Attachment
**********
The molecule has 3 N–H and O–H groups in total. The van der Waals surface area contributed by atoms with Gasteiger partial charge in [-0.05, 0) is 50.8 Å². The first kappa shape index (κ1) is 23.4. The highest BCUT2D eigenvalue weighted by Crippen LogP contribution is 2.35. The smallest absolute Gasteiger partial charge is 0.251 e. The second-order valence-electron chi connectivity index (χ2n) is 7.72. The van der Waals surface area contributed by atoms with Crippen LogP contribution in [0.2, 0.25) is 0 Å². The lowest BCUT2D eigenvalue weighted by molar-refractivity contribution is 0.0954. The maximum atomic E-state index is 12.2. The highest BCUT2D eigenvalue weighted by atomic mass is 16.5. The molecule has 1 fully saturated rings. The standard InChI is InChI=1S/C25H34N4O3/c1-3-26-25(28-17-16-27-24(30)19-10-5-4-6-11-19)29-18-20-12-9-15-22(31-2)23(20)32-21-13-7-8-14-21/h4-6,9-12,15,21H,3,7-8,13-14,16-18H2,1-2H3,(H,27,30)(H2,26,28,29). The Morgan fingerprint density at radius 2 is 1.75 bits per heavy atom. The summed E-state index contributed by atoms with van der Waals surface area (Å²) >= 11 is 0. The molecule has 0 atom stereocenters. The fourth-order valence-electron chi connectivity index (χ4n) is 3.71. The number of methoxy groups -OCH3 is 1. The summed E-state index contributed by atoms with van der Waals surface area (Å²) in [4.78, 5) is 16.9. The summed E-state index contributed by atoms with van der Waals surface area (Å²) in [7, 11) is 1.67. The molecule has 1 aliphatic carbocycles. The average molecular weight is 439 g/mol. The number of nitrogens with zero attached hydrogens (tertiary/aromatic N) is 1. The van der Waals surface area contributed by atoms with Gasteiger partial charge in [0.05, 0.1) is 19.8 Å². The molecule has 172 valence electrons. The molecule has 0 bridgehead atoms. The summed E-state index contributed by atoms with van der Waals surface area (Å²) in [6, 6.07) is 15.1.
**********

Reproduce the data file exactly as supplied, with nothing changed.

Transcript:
The molecule has 3 N–H and O–H groups in total. The van der Waals surface area contributed by atoms with Gasteiger partial charge in [-0.05, 0) is 50.8 Å². The first kappa shape index (κ1) is 23.4. The highest BCUT2D eigenvalue weighted by Crippen LogP contribution is 2.35. The smallest absolute Gasteiger partial charge is 0.251 e. The second-order valence-electron chi connectivity index (χ2n) is 7.72. The van der Waals surface area contributed by atoms with Crippen LogP contribution in [0.2, 0.25) is 0 Å². The lowest BCUT2D eigenvalue weighted by molar-refractivity contribution is 0.0954. The maximum atomic E-state index is 12.2. The highest BCUT2D eigenvalue weighted by atomic mass is 16.5. The molecule has 1 fully saturated rings. The standard InChI is InChI=1S/C25H34N4O3/c1-3-26-25(28-17-16-27-24(30)19-10-5-4-6-11-19)29-18-20-12-9-15-22(31-2)23(20)32-21-13-7-8-14-21/h4-6,9-12,15,21H,3,7-8,13-14,16-18H2,1-2H3,(H,27,30)(H2,26,28,29). The Morgan fingerprint density at radius 2 is 1.75 bits per heavy atom. The summed E-state index contributed by atoms with van der Waals surface area (Å²) >= 11 is 0. The molecule has 0 atom stereocenters. The fourth-order valence-electron chi connectivity index (χ4n) is 3.71. The number of methoxy groups -OCH3 is 1. The summed E-state index contributed by atoms with van der Waals surface area (Å²) in [4.78, 5) is 16.9. The summed E-state index contributed by atoms with van der Waals surface area (Å²) in [7, 11) is 1.67. The molecule has 1 aliphatic carbocycles. The average molecular weight is 439 g/mol. The number of nitrogens with zero attached hydrogens (tertiary/aromatic N) is 1. The van der Waals surface area contributed by atoms with Gasteiger partial charge in [0.05, 0.1) is 19.8 Å². The molecule has 172 valence electrons. The molecule has 0 bridgehead atoms. The summed E-state index contributed by atoms with van der Waals surface area (Å²) in [6, 6.07) is 15.1.